Spring is here finally (knocks on wood to not jinx it) and greenery is springing up everywhere. I really can”t recall what time of year wild Irises grew or bloomed, but am reminded of them now as the weather gets warmer. I kind of think it was closer to the end of the school year, but I may be wrong.
A couple spots on the old school garden in Apsey Brook, and more around Mac Bailey’s and Randall’s garden in Snook’s Harbour had some huge wild Iris plants. Back then, the somewhat impressive blue flowers really didn’t faze us much. What was neat was taking the flat blades and holding them between your thumbs just so, and blowing through, making it a reed in our own human wind instrument.
What was maybe less neat, and somewhat painful, but hours of fun were the thick green (well till they dried out) seed pods (buds) that formed underneath the flowers. We’d gather up tons of these in our hands, pockets, what ever containers we could find, and chase each other throwing them at each other as hard as we could. Those things stung like mad, but we’d throw them at each other till we either ran out, or were too exhausted to keep it up any longer.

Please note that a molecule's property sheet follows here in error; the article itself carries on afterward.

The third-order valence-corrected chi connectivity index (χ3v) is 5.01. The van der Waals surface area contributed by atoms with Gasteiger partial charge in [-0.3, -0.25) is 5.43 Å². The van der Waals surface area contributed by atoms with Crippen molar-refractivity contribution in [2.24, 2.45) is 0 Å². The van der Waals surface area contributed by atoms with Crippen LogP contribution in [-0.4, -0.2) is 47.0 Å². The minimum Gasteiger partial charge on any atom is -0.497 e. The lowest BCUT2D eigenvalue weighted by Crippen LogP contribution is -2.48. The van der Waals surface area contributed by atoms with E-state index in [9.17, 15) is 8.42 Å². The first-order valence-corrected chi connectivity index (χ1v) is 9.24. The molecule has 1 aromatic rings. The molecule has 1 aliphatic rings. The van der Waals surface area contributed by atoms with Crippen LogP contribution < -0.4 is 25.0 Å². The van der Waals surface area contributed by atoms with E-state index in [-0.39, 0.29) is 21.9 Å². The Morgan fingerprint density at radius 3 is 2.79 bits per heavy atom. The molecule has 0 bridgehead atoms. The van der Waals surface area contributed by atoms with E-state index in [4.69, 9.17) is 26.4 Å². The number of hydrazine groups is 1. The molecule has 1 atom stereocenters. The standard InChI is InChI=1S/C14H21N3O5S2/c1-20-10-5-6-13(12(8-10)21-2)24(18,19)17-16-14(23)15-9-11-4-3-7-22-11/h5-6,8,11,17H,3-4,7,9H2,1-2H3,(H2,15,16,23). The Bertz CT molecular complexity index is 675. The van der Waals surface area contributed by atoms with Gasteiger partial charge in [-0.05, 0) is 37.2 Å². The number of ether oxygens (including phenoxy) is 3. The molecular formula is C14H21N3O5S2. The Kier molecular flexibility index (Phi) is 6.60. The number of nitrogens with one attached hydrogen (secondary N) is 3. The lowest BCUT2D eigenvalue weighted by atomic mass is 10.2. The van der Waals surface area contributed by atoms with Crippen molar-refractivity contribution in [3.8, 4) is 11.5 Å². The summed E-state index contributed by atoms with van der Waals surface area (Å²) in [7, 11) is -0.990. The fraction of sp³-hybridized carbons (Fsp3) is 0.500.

Always curious, we’d also peel them open, and spread the seeds everywhere, throw them in the harbour, carve them out into little boats. A somewhat wistful memory of the hours of amusement something so simple can give you.
Raised in outport Newfoundland in a town of 65 people, I pursued a post secondary diploma in Information Technology right out of High School.
I’ve always been a geek at heart, but yet I love the rural life I grew up with. Fishing, hunting, camping and the great outdoors are still loves of mine, even if I don’t pursue them as often as I once did. Sports were always a big part of our lives, and I played many (badly) and loved them all.
- Mercurochrome, Spirits of Nitre, Olive Oil and Oil of CitronellaAnyone remember these old medicines? Are they even still available? Well I guess technically Oil of Citronella was more used a insect repellent. And yes I know you can get olive oil in the grocery store, but lets talk about the uses we had for them back in the day. …
- Goin to de time de nite?One of the traditions of outport Newfoundland was the “time”. Havin a time seemed to die out over the years, but I do remember many held at the old one room school houses back on Random Island. Most of these buildings had a stage for little community concerts and recitals. …
- The Night of the BroomMany years ago, a man who shall remain nameless used to drive around with several shovels, and a broom standing in a rack in the back of his pickup. I really have no idea why, I can only assume it was a target for some mischievous young lads. I really …